One year after Congress first authorized billions of dollars in Covid-19 pandemic rental assistance, the money has helped more than 2.5 million struggling renters to remain in their homes. But there are still roughly 4.7 million households behind on their rent across the country.
Last December, lawmakers appropriated $25 billion for the federal emergency rental assistance program and followed up with another $22 billion in March as part of the larger pandemic relief legislation known as the American Rescue Plan.
The money is still making its way to struggling renters. About 80% of the first tranche is expected to be spent or obligated by the end of the year, according to the Treasury Department, which delivered the funds to states, as well as some cities and counties. The department is currently reallocating funds to areas with more need.
The program has been a success in many communities, but the aid was extremely slow in getting out the door in others as new state and local programs were stood up to distribute the money.
Fifteen states had paid out less than 20% of the total amount of money each received from the federal government by the end of October, according to the latest data available, and some of those states continue to have a significant proportion of their renters in need.
In four of those states – Georgia, South Carolina, Delaware and Alabama – more than 20% of low-income renters were behind on their rent at that time, according to an analysis by the National Equity Atlas that was shared with CNN. The data tool is run by researchers at PolicyLink and the USC Equity Research Institute.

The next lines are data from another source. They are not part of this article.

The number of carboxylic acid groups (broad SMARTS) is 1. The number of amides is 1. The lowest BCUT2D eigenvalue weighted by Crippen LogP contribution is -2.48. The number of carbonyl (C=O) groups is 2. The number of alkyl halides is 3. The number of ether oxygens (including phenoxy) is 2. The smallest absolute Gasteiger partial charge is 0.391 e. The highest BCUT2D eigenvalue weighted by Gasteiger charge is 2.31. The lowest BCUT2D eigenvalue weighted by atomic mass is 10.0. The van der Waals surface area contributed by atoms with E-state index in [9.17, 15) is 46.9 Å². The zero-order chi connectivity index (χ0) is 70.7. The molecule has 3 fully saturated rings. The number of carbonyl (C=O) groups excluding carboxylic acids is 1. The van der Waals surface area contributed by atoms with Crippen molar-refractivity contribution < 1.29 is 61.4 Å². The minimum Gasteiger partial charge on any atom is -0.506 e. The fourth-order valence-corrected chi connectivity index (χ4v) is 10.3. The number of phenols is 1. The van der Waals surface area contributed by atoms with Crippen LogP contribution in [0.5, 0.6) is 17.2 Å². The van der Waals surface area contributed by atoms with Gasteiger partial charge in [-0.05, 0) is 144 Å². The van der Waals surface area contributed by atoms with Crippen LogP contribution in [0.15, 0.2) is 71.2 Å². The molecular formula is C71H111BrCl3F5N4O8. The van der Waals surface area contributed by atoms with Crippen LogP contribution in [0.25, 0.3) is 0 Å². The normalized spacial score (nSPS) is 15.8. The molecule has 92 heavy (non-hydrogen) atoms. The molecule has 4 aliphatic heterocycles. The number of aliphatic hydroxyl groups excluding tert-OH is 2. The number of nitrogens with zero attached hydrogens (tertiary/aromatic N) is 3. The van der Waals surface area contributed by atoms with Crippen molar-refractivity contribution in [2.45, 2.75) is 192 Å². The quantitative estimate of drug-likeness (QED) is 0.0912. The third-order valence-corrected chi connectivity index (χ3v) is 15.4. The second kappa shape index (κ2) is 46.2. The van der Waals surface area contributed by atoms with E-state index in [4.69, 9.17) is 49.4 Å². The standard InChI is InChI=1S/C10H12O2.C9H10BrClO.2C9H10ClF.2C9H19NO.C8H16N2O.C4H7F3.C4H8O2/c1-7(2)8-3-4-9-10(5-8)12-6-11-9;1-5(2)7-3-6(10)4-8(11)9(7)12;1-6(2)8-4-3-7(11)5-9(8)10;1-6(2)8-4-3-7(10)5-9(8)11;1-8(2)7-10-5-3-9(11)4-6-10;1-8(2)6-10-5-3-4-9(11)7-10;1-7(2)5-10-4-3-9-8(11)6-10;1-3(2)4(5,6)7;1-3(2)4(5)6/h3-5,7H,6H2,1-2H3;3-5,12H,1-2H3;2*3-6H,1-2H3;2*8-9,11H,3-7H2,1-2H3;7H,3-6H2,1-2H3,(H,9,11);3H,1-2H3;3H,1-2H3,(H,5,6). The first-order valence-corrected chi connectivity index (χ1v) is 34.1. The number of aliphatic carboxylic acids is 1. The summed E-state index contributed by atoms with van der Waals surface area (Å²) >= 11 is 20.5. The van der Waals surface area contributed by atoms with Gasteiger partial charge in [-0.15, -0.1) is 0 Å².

The group estimated that 4.7 million low-income households nationwide were behind on their rent in October and could be eligible for the pandemic aid.
“It’s emblematic of the inequality of the pandemic and who is still suffering,” said Sarah Treuhaft, vice president of research at PolicyLink.
A slow start
Households are eligible for the money if they experienced financial hardship due to the pandemic, have incomes at or below 80% of their area median income, can demonstrate risk of experiencing homelessness, or already qualify for unemployment benefits.
The hundreds of programs that distribute the aid across the nation vary in how they determine whether a tenant was at risk of homelessness and what documents they required. Those that got money out quicker were generally less restrictive, according to research by the National Low Income Housing Coalition.
Some states needed to stand up an entirely new program to distribute the funds, which often required creating an online portal and hiring staff. Many didn’t start distributing the funds until spring, months after the first round of emergency rental assistance aid was authorized by Congress.